Prevention of Complications Related to Traumatic Brain Injury in Children and Adolescents With Creatine Administration: An Open Label Randomized Pilot Study.
Sakellaris, G MD; Kotsiou, M MD; Tamiolaki, M MD; Kalostos, G MD; Tsapaki, E MD; Spanaki, M MD; Spilioti, M MD; Charissis, G MD; Evangeliou, A MD
Journal of Trauma-Injury Infection & Critical Care.
61(2):322-329, August 2006.
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Background: There has been an enormous focus on the discovery and development of neuroprotective agents that might have clinical relevance after traumatic brain injury (TBI). Based on experimental facts, we studied administration of creatine to patients with TBI.
Methods: A prospective, randomized, comparative, open-labeled pilot study of the possible neuroprotective effect of creatine was performed on 39 children and adolescents, aged between 1 to 18 years old, with TBI. The creatine was administered for 6 months, at a dose of 0.4 gr/kg in an oral suspension form every day. For categorical variables, we used the [chi]2 test to identify differences between controls and cases. Statistical significance was defined as a p value <0.05 and not statistically significant if p value >0.1.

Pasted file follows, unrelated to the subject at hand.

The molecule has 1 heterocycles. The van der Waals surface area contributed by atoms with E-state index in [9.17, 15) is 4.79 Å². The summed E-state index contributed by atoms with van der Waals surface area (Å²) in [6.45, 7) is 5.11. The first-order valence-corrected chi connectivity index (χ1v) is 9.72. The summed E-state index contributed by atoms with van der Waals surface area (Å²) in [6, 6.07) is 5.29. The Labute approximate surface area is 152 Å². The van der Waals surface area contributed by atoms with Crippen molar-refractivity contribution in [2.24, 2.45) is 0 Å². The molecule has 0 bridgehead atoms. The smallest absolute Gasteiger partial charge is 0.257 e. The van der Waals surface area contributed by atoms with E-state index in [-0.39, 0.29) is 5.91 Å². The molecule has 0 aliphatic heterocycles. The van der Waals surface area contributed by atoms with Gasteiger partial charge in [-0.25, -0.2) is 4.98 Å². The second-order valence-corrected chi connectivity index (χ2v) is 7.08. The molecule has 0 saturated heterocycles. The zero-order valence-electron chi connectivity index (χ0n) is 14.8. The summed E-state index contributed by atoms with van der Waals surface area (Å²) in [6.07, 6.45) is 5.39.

Results: The administration of creatine to children with TBI improved results in several parameters, including duration of post-traumatic amnesia (PTA), duration of intubation, intensive care unit (ICU) stay, disability, good recovery, self care, communication, locomotion, sociability, personality/behavior and neurophysical, and cognitive function. Significant improvement was recorded in the categories of Cognitive (p < 0.001), personality/behavior (p < 0.001), Self Care (p = 0.029), and communication (p = 0.018) aspects in all patients. No side effects were seen because of creatine administration.
Conclusion: Preliminary data suggest that the administration of creatine may be beneficial to patients with traumatic brain injury.
(C) 2006 by Lippincott Williams & Wilkins